Anna Blume is a young woman whose journalist brother, William, has gone missing. Being idealistic and hopeful, she travels to the City to try to find him, but soon finds that the task is near impossible. Auster stays clear of naming the City in question, but whatever has happened there is not a worldwide disaster, as Anna comes from a comfortable home and there is mention of another woman's children in the City being sent to 'England' for safety.
Armed only with the name and photograph of the man who was sent to replace William, Anna finds it is impossible to locate anyone or anything. Society has totally broken down, production has stopped, rumours about invaders prevail, the government seems to change on a regular basis and their only response to the needs of the people is to remove waste and bodies. In other words, the bare basics. Anna stumbles around, attempting to sustain herself and having little human contact at first. People scavenge, live rough, attack each other and join suicide cults. This is a bleak place indeed and Anna soon realises she has made a mistake, but is unable to leave.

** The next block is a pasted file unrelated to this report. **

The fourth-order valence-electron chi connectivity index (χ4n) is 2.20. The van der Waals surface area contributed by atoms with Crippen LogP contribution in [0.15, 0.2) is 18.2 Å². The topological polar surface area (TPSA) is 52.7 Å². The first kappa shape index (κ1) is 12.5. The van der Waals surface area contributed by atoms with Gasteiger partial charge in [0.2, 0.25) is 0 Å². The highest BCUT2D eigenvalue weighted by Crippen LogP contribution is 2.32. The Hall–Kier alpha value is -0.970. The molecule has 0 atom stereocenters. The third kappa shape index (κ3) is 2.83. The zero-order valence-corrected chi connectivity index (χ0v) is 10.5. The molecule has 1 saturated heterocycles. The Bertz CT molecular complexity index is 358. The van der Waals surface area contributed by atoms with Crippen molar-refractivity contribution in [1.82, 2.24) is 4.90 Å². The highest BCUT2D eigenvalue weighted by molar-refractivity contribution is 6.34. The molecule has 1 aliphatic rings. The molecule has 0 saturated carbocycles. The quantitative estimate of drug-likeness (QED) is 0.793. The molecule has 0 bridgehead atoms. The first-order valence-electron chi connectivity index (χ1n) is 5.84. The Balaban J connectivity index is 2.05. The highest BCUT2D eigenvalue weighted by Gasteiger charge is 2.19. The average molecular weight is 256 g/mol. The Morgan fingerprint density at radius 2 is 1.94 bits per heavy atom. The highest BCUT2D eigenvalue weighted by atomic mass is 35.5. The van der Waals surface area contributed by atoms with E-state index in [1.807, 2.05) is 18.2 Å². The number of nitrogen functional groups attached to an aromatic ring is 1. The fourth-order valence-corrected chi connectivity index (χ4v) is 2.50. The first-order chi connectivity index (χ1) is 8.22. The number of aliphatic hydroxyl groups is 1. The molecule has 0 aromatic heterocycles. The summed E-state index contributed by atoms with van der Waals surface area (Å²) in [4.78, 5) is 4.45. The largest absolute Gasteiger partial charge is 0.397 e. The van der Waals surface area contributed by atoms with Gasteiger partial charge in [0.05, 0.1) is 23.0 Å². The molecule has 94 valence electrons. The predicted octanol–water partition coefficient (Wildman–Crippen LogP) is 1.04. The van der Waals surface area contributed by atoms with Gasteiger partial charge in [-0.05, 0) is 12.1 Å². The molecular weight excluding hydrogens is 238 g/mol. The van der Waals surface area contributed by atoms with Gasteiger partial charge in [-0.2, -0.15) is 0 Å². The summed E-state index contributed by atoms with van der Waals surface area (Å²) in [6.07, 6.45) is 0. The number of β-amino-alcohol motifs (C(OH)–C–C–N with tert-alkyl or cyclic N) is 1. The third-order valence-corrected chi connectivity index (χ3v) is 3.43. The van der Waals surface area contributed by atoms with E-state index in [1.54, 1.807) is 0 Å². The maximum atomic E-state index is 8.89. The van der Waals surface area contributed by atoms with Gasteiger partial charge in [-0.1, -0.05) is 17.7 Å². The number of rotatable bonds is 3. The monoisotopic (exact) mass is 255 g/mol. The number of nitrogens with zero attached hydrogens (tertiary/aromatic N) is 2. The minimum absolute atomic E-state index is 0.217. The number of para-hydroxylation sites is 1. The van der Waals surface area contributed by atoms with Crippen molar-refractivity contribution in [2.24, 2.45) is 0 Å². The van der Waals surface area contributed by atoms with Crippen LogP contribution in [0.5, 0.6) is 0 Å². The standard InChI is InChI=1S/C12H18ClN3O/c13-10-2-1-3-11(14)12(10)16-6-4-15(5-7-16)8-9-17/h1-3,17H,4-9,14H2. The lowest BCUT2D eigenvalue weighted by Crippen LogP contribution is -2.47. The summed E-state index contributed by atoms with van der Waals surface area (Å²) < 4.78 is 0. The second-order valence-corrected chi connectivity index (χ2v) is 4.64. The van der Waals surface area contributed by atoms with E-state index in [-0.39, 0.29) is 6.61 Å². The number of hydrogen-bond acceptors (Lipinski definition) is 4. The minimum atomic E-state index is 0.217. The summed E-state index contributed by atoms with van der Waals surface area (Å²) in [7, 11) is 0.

However, although the City is a place of despair, Anna's story - written as a series of unsent letters to a friend - has its brightest moments in the stories of human interaction. As a portrait of a City when it has broken down, Auster's book is realistic and sobering. Whenever Anna finds somewhere she can briefly find solace, there is no guarantee she can find it again or that it will remain as a safe haven. Even the act of stumbling can be fatal and, although things may have a worth, people seem to be totally expendable. This would be a very interesting read for a book club, with lots of discussion points, and was an interesting and thought provoking read.